The cake was a huge hit, and I think people really appreciated the two-flavor option. I also made some gluten-free cupcakes with green frosting. I'm finding that option to be more important now (plus some people just like cupcakes!).

    The most important part, though, was that Harper liked the cake. She was so excited when everyone sang to her, and she definitely ate a piece of cake.

    It was even better with the homemade coconut ice cream our friend Joanna brought. You know you have good friends when they bring you something like that!

    I don't know how much it would have cost to buy a cake like this from a bakery, but I'm guessing several hundred dollars. I think with everything, including the frosting supplies, I spent about $30 to make this cake. Plus, I love being able to do something like this for her. Sometimes — often — I feel like I don't know what the heck I'm doing as a mom. But damn it, I can make a cake. 

    The next day, this was all that was left of Brobee, so I think it was a success.

    Next year, Daniel Tiger?

  • Homemade pastry pups

    We made these for New Years and the Superbowl and they were SO GOOD. They're basically just a homemade version of Trader Joe's Pastry Pups. Which are like a fancied up version of a pig in a blanket.

    I always liked the way they used puff pastry instead of plain bread. So I thought, why not just roll up some 'lil smokies in a puff pastry sheet and call it good?

    So basically all you do is thaw 2 sheets of frozen puff pastry dough and then unfold them (one at a time) on a cookie sheet. At this point you have the dough kind of naturally divided into thirds. So just cut along those folds so you have 3 pieces. then cut those in half to get six. Then cut diagonally across each piece to get 12 triangles.

    No need to spring for any kind of fancy dog. These store-brand ones were great.

    Then roll up a dog in each piece of dough and place them a couple inches apart on the cookie sheet. (You could sprinkle them with a little parmesan cheese here, although I didn't and I don't think they need it.)

    I think I baked them at 400 degrees for about 10-12 minutes. But just check on them periodically and take them out when the dough is puffed up and starting to brown. 

    They are so yummy dipped in a little mustard.

    Make both sheets because 12 will not last very long at all. Trust me.

  • Arm knit cowl pattern

    I'm happy to say that my first knitting class went very well. We had a huge turnout — 16 people. Which is a challenge as far as helping each person goes, but it was fun to see that many cowls come together in all different colors.

    I put together a tutorial for the class and I thought I would make it available here in case anyone wants to give arm knitting a try. It's certainly helpful to have the in-person instruction of a class. But there are a lot of helpful YouTube videos that are great if you are trying to teach yourself.

    Download the PDF here.

    The pattern shows you how to make either a single loop or longer double loop cowl.

    I'm thinking that teaching more classes could be a really great next step for me in my business. So I'm trying to come up with more ideas for quick and easy projects. After churning out so many of the same design it's fun to put on your super creative hat sometimes!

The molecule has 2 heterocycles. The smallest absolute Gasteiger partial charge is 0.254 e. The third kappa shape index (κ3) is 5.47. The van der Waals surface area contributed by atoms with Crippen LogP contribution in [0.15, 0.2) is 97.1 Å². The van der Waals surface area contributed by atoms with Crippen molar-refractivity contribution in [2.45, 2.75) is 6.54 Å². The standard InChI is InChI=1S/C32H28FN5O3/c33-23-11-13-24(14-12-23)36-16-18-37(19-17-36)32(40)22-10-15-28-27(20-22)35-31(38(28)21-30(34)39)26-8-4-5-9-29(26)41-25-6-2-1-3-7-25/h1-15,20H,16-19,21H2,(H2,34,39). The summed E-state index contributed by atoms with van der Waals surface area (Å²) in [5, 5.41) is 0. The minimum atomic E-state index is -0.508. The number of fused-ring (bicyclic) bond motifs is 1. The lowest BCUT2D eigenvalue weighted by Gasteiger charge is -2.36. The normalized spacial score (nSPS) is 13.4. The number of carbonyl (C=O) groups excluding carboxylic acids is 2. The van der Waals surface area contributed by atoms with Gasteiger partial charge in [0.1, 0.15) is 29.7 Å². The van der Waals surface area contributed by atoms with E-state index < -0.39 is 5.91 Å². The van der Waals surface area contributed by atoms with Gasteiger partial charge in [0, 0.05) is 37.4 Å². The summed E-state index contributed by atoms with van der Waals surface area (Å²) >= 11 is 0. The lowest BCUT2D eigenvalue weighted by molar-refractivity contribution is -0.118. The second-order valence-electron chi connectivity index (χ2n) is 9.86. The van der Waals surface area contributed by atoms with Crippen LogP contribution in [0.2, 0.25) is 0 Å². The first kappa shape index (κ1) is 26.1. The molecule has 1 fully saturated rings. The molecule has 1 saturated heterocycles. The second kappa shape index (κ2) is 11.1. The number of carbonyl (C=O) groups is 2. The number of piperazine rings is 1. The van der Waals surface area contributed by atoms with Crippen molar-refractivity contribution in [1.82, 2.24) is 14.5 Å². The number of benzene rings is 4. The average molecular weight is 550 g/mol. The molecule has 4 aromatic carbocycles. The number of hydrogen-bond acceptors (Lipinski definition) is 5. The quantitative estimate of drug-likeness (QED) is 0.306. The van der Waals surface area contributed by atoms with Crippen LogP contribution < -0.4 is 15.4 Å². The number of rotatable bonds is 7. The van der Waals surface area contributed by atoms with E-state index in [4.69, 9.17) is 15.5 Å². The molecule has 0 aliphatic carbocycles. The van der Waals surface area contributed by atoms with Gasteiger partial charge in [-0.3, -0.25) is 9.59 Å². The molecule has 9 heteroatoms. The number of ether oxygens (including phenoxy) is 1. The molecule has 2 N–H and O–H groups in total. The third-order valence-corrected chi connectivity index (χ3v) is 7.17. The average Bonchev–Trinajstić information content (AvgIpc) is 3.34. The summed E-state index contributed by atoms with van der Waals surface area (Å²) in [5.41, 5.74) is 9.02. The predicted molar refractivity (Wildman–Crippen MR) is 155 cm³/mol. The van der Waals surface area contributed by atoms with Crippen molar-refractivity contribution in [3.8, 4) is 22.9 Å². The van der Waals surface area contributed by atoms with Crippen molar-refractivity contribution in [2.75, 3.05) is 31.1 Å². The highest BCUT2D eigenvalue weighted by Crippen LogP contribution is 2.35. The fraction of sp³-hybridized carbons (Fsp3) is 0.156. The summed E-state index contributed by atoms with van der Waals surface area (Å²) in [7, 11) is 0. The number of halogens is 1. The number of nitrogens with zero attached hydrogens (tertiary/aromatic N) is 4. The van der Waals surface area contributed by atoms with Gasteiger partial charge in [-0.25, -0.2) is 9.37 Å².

• Toddler team pom poms

    A while back I tried making Harper some pom poms in Packers colors, and they turned out as adorably as I'd hoped. Unfortunately, though, they did not hold up to being flung around by a toddler. The strings started falling out pretty much immediately. I had made them with a traditional pom pom technique (wrap the yarn around and around something, tie it off, then snip through both ends). And as with pretty much every other pom pom I've ever made that way, it didn't last. So, back to the drawing board.

    I figured that the problem was that the strings needed to be reinforced so that you couldn't just pull one out. They had to be strung together. So I gathered up all the loose pieces and very carefully wove a string through the middle of all of them. It took a while, but it totally worked! Harper has been playing with her pom poms ever since. We occasionally lose a string, but it's rare.

    We cheer for a lot of teams in this house, so I've been making her more in some other colors. I found that this Hometown USA yarn in team colors actually works for quite a few teams with the same color combinations. But you could also just buy a skein of each of your team's colors and mix them together.

    This pattern is for teeny toddler-sized pom poms and only takes one skein of yarn. If you want them bigger, use a full skein for each pom pom.

    Toddler team pom poms

    Materials:
    • 1 skein Lion Brand Hometown USA yarn in your team's colors (or 2 skeins, one of each color)
    • ruler
    • sturdy string or embroidery floss
    • needle big enough to thread the string
    • scissors

    Instructions:

    Start by cutting your whole skein of yarn into 12-inch pieces. You can just stretch the yarn out next to a ruler to get the size right. Then once you have a few cut you can use one of the pieces as your guide.

    Divide the pieces into 2 even piles. Start with the first pile.

    Thread the string through your needle and start piercing it though the middle of each piece of string. One way to make sure you get it through the exact middle is to fold the string in half first.

    As you work, the pieces will start forming a line. Every now and then you might need to cinch them up a little bit so you have room to add more.

    When you're finished, it should look like this.

    Now bring both ends of the string together and pull to cinch up the pom pom. Keep pulling until it's really tight, then tie a knot.

    Just to get the pom pom nice and secure, wrap the string around the outside of the bundle of yarn one or two times and tie another knot. Now you can snip off the remaining string.

    If you need to you can also snip off any pieces of yarn that are sticking out too much. Repeat this process with the second pom pom.

    All done! It takes a while to thread all those strings, but trust me, it's worth it to have the pom pom hold up over time. Harper loves hers. Go Royals!